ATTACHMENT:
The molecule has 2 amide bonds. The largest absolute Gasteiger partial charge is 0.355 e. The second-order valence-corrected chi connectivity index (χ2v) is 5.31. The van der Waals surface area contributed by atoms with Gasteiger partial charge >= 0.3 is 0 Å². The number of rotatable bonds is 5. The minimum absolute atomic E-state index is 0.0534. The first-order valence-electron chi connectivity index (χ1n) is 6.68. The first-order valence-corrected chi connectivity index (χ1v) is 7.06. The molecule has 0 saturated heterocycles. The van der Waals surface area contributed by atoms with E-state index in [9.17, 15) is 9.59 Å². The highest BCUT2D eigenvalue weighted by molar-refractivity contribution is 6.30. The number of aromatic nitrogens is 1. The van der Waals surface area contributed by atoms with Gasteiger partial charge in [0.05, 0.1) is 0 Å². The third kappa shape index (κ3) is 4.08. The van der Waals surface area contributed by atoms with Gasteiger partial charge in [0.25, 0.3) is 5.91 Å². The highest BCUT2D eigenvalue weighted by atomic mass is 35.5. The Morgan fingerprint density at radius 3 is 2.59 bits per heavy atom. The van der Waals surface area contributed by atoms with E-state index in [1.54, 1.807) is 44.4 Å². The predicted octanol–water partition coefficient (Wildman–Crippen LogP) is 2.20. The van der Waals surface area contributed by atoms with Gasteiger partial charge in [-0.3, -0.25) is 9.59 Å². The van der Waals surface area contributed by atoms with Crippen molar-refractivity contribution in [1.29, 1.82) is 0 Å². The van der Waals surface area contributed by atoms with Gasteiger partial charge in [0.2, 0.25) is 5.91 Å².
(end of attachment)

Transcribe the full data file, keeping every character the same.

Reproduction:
The molecule has 2 amide bonds. The largest absolute Gasteiger partial charge is 0.355 e. The second-order valence-corrected chi connectivity index (χ2v) is 5.31. The van der Waals surface area contributed by atoms with Gasteiger partial charge >= 0.3 is 0 Å². The number of rotatable bonds is 5. The minimum absolute atomic E-state index is 0.0534. The first-order valence-electron chi connectivity index (χ1n) is 6.68. The first-order valence-corrected chi connectivity index (χ1v) is 7.06. The molecule has 0 saturated heterocycles. The van der Waals surface area contributed by atoms with E-state index in [9.17, 15) is 9.59 Å². The highest BCUT2D eigenvalue weighted by molar-refractivity contribution is 6.30. The number of aromatic nitrogens is 1. The van der Waals surface area contributed by atoms with Gasteiger partial charge in [0.05, 0.1) is 0 Å². The third kappa shape index (κ3) is 4.08. The van der Waals surface area contributed by atoms with Gasteiger partial charge in [0.25, 0.3) is 5.91 Å². The highest BCUT2D eigenvalue weighted by atomic mass is 35.5. The Morgan fingerprint density at radius 3 is 2.59 bits per heavy atom. The van der Waals surface area contributed by atoms with E-state index in [1.54, 1.807) is 44.4 Å². The predicted octanol–water partition coefficient (Wildman–Crippen LogP) is 2.20. The van der Waals surface area contributed by atoms with Gasteiger partial charge in [-0.3, -0.25) is 9.59 Å². The van der Waals surface area contributed by atoms with Crippen molar-refractivity contribution in [1.29, 1.82) is 0 Å². The van der Waals surface area contributed by atoms with Gasteiger partial charge in [0.2, 0.25) is 5.91 Å².